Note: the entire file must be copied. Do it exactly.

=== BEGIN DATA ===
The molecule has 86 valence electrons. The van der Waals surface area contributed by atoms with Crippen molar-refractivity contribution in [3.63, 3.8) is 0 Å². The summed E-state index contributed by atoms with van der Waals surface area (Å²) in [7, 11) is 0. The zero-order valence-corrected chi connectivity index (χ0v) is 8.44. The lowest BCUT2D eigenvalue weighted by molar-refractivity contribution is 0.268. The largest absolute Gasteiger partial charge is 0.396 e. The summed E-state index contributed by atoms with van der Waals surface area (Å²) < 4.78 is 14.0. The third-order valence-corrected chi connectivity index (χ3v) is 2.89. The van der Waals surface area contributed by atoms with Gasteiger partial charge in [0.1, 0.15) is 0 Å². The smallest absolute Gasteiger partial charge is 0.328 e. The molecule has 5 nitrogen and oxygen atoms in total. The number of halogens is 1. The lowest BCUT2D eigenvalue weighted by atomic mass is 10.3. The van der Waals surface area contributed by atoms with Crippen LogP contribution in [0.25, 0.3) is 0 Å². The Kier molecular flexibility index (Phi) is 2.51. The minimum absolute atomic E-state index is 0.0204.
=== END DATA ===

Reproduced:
The molecule has 86 valence electrons. The van der Waals surface area contributed by atoms with Crippen molar-refractivity contribution in [3.63, 3.8) is 0 Å². The summed E-state index contributed by atoms with van der Waals surface area (Å²) in [7, 11) is 0. The zero-order valence-corrected chi connectivity index (χ0v) is 8.44. The lowest BCUT2D eigenvalue weighted by molar-refractivity contribution is 0.268. The largest absolute Gasteiger partial charge is 0.396 e. The summed E-state index contributed by atoms with van der Waals surface area (Å²) < 4.78 is 14.0. The third-order valence-corrected chi connectivity index (χ3v) is 2.89. The van der Waals surface area contributed by atoms with Gasteiger partial charge in [0.1, 0.15) is 0 Å². The smallest absolute Gasteiger partial charge is 0.328 e. The molecule has 5 nitrogen and oxygen atoms in total. The number of halogens is 1. The lowest BCUT2D eigenvalue weighted by atomic mass is 10.3. The van der Waals surface area contributed by atoms with Crippen LogP contribution in [0.25, 0.3) is 0 Å². The Kier molecular flexibility index (Phi) is 2.51. The minimum absolute atomic E-state index is 0.0204.